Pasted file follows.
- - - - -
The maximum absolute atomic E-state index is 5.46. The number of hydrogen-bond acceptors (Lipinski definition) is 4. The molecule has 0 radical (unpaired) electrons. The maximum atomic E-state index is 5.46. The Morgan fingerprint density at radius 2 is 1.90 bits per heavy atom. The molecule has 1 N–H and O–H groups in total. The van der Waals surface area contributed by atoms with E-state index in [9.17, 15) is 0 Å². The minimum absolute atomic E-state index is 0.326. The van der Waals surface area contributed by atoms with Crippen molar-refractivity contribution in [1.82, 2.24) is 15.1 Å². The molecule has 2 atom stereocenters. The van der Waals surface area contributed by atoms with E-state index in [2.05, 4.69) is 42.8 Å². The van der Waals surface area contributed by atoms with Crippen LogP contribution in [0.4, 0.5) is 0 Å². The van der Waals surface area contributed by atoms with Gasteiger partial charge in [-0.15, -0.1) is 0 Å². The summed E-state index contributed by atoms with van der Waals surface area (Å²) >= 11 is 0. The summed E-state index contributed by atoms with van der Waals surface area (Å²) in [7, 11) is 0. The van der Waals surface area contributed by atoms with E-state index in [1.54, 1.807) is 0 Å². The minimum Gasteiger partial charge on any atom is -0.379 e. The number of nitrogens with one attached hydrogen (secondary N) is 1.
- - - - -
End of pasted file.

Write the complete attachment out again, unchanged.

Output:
The maximum absolute atomic E-state index is 5.46. The number of hydrogen-bond acceptors (Lipinski definition) is 4. The molecule has 0 radical (unpaired) electrons. The maximum atomic E-state index is 5.46. The Morgan fingerprint density at radius 2 is 1.90 bits per heavy atom. The molecule has 1 N–H and O–H groups in total. The van der Waals surface area contributed by atoms with E-state index in [9.17, 15) is 0 Å². The minimum absolute atomic E-state index is 0.326. The van der Waals surface area contributed by atoms with Crippen molar-refractivity contribution in [1.82, 2.24) is 15.1 Å². The molecule has 2 atom stereocenters. The van der Waals surface area contributed by atoms with E-state index in [2.05, 4.69) is 42.8 Å². The van der Waals surface area contributed by atoms with Crippen LogP contribution in [0.4, 0.5) is 0 Å². The van der Waals surface area contributed by atoms with Gasteiger partial charge in [-0.15, -0.1) is 0 Å². The summed E-state index contributed by atoms with van der Waals surface area (Å²) >= 11 is 0. The summed E-state index contributed by atoms with van der Waals surface area (Å²) in [7, 11) is 0. The van der Waals surface area contributed by atoms with E-state index in [1.54, 1.807) is 0 Å². The minimum Gasteiger partial charge on any atom is -0.379 e. The number of nitrogens with one attached hydrogen (secondary N) is 1.